A Foodie’s Weekend Guide to Emilia-Romagna
DECEMBER 20, 2018
Emilia-Romagna is a region in Northern Italy. Thanks to its prime location near the Po River Valley, it’s one of the most fertile and agriculturally-rich regions in Italy, also making it the gastronomic heart of the country. Despite being an ultimate foodie destination, it still lacks the daily hordes of tourists that neighboring areas experience (drive two hours north and you’ll hit the crowds in Venice, drive an hour south and you’ll find yourself swamped in Florence). Emilia-Romagna is an underrated and yet-to-be-discovered gem.
Several cities and villages make up the region, but our Emilia-Romagna weekend road trip focused on hitting-up the big three: Parma, Modena, and Bologna. Do you want to eat charcuterie that is so good, it melts in your mouth? You can find that in Parma.
Are you interested in experiencing what true traditional balsamic vinegar tastes like (trust me, it’s not like what you find in your local grocery store chain!)? Go to Modena. Want to discover the art of filled pasta? Check out Bologna.
With cuisine that’s rich in meat and carbs, it’s not exactly a region you’ll want to travel to when on a diet (full disclosure: I mentally prepared myself for a few friendly new pounds when we booked our trip). But, the calories were worth it. Read on to find out why.
TIP: Yes, Emilia-Romagna specializes in traditional Italian food staples (think cheese, wine, pasta). But if pizza is what you’re looking for, then Emilia-Romagna is not the place for you. Head south to Naples for the BEST PIZZA YOU WILL EVER HAVE. PERIOD.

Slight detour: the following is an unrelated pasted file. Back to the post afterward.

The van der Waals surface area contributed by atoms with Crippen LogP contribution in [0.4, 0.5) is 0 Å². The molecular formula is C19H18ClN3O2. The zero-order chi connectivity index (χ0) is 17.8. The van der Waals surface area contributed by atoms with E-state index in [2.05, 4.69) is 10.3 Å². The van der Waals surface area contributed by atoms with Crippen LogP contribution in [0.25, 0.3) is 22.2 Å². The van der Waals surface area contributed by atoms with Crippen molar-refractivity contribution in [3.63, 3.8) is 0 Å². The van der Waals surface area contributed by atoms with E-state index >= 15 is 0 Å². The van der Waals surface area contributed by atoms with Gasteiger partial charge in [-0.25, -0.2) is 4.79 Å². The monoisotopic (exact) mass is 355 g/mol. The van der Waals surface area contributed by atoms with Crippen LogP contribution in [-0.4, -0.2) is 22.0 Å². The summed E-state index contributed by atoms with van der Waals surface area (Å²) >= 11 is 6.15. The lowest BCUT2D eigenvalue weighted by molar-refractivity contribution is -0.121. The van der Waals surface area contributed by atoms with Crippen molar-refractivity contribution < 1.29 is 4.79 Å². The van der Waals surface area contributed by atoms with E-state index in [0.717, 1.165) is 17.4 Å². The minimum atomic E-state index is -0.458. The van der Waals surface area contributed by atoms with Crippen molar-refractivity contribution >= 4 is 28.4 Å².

Day 1: Food Tour in Parma
We started our grand journey around Emilia-Romagna by joining a full-day food tour (Three Kings Food Tour) that started in Parma. I couldn’t recommend this food tour enough – it was a great way to taste and learn more about the various products that make this region so special (Emilia-Romagna is home to 42 DOP products!). DOP stands for Protected Designation of Origin and is a certification that ensures the product is of high quality, locally grown/sourced, and produced in a traditional way.
Although the food tour was not cheap (54 Euros per person, excluding lunch and tip), it was totally worth spending the money for the experience. Our tour guide Angelo was friendly and knowledgeable – we learned so much about the region and discovered some local hidden food spots! To save money, we opted for the tour that lets you use your own rental car, and we drove/followed our tour guide to the various spots throughout the day. The tour was kept small (4-8 people) which made for a more intimate setting.
TIP: If you want to experience the best, make sure to choose a food tour that goes to the countryside. This is where most of the product that fuels the region is grown, and where happy cows and happy pigs roam.
Our first stop on the food tour was a local Parmigiano Reggiano (Parmesan cheese) farm. Donning stylish hair caps and fabric booties (used to protect the cheese from outside debris), we toured the facilities and learned about the entire process of producing, salt bathing, and aging of cheese.
Did you know?